Inherent challenges to traditional flu vaccine manufacturing can easily be overcome with messenger RNA (mRNA) says Moderna, which is moving a candidate into Phase III trials.
The success of its COVID-19 vaccine Spikevax has encouraged Moderna’s pipeline of mRNA vaccines and therapeutics. Having already spoken brightly about the modality’s potential in tackling latent diseases – herpes, HIV, cytomegalovirus, for example – the company has lauded mRNA’s potential to overcome the “premature picking” issues seen in the yearly influenza vaccine production process.
“Traditional flu vaccines have struggled to show vaccine efficacy that’s better than the 20% to 60% range in a typical year,” Lavina Talukdar, Moderna’s SVP and head of Investor Relations said at the UBS 2022 Global Healthcare Conference yesterday.
“There are some thought processes in which why that maybe the case: the flu virus itself is highly mutative – there are many, many mutations that happen even within the season. And as a result of the structure of bringing flu vaccines to market, the strains that are picked are picked six months in advance due to bottlenecks or lead-time that’s required for the traditional manufacturers.”
She continued: “As a result of that premature picking, oftentimes you see strain mismatches happen which can lead to lower vaccine efficacy. So those are challenges that are kind of inherent to the traditional flu vaccine makers, but not inherent to mRNA.”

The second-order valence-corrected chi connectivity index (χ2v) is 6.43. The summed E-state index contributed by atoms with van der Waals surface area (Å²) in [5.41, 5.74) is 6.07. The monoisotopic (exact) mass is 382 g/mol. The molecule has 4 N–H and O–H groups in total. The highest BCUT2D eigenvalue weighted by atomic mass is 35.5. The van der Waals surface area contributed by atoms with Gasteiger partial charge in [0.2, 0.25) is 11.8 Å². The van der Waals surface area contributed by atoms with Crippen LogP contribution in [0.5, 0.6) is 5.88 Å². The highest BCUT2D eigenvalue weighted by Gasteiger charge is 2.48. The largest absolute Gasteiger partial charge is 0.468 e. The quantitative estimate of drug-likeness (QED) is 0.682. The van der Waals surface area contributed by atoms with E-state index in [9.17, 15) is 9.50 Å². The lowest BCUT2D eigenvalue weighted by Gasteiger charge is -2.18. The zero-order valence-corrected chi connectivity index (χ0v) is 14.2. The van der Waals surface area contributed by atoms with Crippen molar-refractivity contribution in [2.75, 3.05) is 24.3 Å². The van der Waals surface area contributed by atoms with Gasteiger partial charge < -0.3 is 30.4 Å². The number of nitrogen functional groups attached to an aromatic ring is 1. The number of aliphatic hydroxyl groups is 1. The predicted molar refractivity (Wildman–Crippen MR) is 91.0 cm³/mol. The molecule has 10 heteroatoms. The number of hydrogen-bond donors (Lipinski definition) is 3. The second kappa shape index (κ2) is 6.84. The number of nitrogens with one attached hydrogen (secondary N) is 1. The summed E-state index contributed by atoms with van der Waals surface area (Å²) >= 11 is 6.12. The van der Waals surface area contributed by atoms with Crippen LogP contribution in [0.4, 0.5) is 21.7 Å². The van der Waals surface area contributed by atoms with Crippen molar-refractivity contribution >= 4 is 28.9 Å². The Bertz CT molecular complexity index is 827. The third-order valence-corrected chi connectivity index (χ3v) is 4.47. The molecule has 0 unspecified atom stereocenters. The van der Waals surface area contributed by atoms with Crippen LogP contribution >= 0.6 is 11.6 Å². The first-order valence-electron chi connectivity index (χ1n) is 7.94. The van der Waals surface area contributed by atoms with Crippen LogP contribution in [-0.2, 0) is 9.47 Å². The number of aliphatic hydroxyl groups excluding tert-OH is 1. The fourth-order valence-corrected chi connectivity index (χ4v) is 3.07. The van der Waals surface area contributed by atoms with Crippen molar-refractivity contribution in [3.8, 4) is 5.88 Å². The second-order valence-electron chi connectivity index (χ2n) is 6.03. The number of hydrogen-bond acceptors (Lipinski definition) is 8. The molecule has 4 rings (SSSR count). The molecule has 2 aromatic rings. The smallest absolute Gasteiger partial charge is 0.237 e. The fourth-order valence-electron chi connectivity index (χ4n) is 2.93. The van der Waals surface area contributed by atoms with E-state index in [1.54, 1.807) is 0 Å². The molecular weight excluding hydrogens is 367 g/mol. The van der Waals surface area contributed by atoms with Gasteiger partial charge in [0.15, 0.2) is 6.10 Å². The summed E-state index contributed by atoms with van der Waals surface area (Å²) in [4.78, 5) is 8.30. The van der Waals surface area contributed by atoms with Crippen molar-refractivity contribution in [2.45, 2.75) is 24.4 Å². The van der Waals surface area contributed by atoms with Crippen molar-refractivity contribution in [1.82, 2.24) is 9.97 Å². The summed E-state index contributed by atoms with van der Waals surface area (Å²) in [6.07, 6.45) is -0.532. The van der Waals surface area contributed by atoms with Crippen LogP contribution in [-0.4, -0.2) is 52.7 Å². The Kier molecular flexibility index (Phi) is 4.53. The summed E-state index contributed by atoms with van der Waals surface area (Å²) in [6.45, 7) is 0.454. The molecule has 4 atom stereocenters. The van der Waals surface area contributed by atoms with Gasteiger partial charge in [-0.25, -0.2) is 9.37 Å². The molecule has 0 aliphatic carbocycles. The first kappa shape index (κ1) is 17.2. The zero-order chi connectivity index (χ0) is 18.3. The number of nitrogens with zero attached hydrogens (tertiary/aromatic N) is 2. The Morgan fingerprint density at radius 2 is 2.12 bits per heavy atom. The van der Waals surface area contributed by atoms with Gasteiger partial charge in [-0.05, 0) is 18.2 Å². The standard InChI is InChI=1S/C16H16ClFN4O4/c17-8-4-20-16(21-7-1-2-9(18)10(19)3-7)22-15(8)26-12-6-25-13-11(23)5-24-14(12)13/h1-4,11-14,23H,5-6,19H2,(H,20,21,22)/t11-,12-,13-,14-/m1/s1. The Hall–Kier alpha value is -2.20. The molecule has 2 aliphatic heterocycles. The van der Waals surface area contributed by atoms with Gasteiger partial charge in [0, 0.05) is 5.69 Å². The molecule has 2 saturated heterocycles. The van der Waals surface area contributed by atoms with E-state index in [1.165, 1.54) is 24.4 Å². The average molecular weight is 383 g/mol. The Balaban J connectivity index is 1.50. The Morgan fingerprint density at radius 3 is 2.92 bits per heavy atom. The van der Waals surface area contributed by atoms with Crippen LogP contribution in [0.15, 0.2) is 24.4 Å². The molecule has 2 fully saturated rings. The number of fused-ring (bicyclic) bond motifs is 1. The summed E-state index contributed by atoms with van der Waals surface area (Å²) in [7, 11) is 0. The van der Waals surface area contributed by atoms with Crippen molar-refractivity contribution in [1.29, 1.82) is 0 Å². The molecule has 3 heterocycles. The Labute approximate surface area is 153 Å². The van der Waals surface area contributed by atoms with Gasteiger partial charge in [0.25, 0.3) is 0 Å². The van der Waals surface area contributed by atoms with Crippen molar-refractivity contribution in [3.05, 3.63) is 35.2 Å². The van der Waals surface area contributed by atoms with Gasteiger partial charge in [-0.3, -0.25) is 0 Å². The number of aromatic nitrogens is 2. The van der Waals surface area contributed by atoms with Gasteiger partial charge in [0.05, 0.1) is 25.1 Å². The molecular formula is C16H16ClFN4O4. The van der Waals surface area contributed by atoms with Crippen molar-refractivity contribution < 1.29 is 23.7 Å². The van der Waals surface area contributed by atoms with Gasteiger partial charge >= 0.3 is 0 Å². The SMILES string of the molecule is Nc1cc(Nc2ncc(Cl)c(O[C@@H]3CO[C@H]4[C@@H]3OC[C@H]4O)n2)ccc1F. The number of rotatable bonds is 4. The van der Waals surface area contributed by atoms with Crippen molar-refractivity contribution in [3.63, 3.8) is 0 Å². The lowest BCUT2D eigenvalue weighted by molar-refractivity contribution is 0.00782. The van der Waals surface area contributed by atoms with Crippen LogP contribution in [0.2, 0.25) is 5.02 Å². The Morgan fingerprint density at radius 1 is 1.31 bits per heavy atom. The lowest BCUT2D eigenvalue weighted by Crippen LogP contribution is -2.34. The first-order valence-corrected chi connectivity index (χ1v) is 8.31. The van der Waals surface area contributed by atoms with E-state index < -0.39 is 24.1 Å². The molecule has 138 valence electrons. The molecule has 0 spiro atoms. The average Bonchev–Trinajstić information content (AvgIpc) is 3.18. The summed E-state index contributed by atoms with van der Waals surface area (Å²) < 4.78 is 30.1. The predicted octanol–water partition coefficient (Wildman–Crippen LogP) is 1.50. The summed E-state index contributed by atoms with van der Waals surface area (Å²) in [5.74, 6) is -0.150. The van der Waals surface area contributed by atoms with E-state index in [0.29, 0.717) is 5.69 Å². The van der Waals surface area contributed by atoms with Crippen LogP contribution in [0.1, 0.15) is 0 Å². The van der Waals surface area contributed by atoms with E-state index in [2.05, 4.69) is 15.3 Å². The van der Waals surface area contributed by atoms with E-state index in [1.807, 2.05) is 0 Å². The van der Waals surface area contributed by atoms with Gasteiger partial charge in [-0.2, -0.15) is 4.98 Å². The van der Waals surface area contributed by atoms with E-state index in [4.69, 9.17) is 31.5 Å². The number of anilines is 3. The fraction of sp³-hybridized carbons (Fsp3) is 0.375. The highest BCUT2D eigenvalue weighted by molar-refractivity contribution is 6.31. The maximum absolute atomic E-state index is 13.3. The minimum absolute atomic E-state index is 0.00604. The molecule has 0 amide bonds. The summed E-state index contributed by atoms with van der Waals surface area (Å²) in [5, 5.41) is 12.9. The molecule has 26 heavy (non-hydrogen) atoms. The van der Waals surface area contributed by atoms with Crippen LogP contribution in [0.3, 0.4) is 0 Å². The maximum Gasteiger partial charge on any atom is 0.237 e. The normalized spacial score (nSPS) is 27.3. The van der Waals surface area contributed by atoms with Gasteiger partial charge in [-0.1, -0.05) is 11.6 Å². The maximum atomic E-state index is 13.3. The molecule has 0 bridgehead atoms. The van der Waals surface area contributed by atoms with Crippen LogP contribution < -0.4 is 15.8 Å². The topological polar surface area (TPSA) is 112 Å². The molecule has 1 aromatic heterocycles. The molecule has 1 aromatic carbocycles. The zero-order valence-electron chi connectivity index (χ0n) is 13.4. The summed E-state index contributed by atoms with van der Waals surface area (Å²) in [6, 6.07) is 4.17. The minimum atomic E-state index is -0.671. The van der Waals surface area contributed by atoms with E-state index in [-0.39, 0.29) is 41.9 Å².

Moderna, with mRNA, claims it can select the strains far closer to the flu season, potentially bringing about a flu vaccine more matched to circulating strains, as well as adding additional antigens to the jab.
Moderna’s candidate mRNA-1010 has completed Phase II trials with promising readouts and the firm is looking set to move it into Phase III later this quarter.
While Talukdar said her firm is taking a “speed to market approach” she stressed it is following all the regulations in place for strain selection, following the World Health Organization’s (WHO’s) strain recommendations for the southern and northern hemispheres.
“The conventional path for getting a new product on to market in flu is to do the two Phase III studies (one of them is an immunogenicity study typically, and then that’s followed up with a vaccine efficacy study),” she said.
“There is an accelerated path that may be available to Moderna, in that we can show immunogenicity that is non-inferior to an active comparator, an already approved flu vaccine, and get on to the market just off of that data.
And then we would have to follow it up as a post-market commitment to do a vaccine effectiveness or vaccine efficacy study. We’re in discussions with regulators at this point in time to see if that path is available to us, and if it is then obviously we’ll take it. But we will also be very ready with a follow-up study with the vaccine efficacy in Phase III later this fall as well.”